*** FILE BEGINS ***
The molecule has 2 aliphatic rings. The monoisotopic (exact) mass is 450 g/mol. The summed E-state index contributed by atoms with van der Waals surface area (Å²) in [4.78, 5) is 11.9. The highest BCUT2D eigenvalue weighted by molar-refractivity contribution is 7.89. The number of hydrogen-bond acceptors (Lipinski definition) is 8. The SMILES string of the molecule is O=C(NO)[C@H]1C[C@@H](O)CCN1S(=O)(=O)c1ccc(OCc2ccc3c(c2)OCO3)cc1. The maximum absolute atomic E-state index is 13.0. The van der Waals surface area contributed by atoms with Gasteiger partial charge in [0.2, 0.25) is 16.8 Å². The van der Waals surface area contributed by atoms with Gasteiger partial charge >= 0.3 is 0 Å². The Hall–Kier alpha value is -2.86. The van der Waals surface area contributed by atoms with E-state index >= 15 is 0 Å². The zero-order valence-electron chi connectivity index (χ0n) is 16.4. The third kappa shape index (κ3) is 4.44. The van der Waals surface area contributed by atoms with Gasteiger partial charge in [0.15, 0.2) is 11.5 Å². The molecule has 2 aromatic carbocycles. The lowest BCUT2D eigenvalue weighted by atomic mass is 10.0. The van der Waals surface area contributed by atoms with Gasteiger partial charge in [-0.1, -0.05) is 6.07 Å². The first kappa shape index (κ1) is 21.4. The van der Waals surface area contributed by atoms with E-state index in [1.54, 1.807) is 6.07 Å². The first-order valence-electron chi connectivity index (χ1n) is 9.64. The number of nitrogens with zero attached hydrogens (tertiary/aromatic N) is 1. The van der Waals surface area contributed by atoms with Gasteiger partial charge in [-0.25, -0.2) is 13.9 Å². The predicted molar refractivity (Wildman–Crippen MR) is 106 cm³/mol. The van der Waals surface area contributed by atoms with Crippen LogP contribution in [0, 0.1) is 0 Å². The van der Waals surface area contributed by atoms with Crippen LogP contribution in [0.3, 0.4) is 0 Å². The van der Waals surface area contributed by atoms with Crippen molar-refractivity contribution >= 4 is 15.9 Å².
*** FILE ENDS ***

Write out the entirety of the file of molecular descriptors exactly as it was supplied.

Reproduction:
The molecule has 2 aliphatic rings. The monoisotopic (exact) mass is 450 g/mol. The summed E-state index contributed by atoms with van der Waals surface area (Å²) in [4.78, 5) is 11.9. The highest BCUT2D eigenvalue weighted by molar-refractivity contribution is 7.89. The number of hydrogen-bond acceptors (Lipinski definition) is 8. The SMILES string of the molecule is O=C(NO)[C@H]1C[C@@H](O)CCN1S(=O)(=O)c1ccc(OCc2ccc3c(c2)OCO3)cc1. The maximum absolute atomic E-state index is 13.0. The van der Waals surface area contributed by atoms with Gasteiger partial charge in [0.2, 0.25) is 16.8 Å². The van der Waals surface area contributed by atoms with Gasteiger partial charge >= 0.3 is 0 Å². The Hall–Kier alpha value is -2.86. The van der Waals surface area contributed by atoms with E-state index >= 15 is 0 Å². The zero-order valence-electron chi connectivity index (χ0n) is 16.4. The third kappa shape index (κ3) is 4.44. The van der Waals surface area contributed by atoms with Gasteiger partial charge in [0.15, 0.2) is 11.5 Å². The molecule has 2 aromatic carbocycles. The lowest BCUT2D eigenvalue weighted by atomic mass is 10.0. The van der Waals surface area contributed by atoms with Gasteiger partial charge in [-0.1, -0.05) is 6.07 Å². The first kappa shape index (κ1) is 21.4. The van der Waals surface area contributed by atoms with E-state index in [1.54, 1.807) is 6.07 Å². The first-order valence-electron chi connectivity index (χ1n) is 9.64. The number of nitrogens with zero attached hydrogens (tertiary/aromatic N) is 1. The van der Waals surface area contributed by atoms with Gasteiger partial charge in [-0.25, -0.2) is 13.9 Å². The predicted molar refractivity (Wildman–Crippen MR) is 106 cm³/mol. The van der Waals surface area contributed by atoms with Crippen LogP contribution in [0, 0.1) is 0 Å². The van der Waals surface area contributed by atoms with Crippen LogP contribution in [0.3, 0.4) is 0 Å². The van der Waals surface area contributed by atoms with Crippen molar-refractivity contribution >= 4 is 15.9 Å².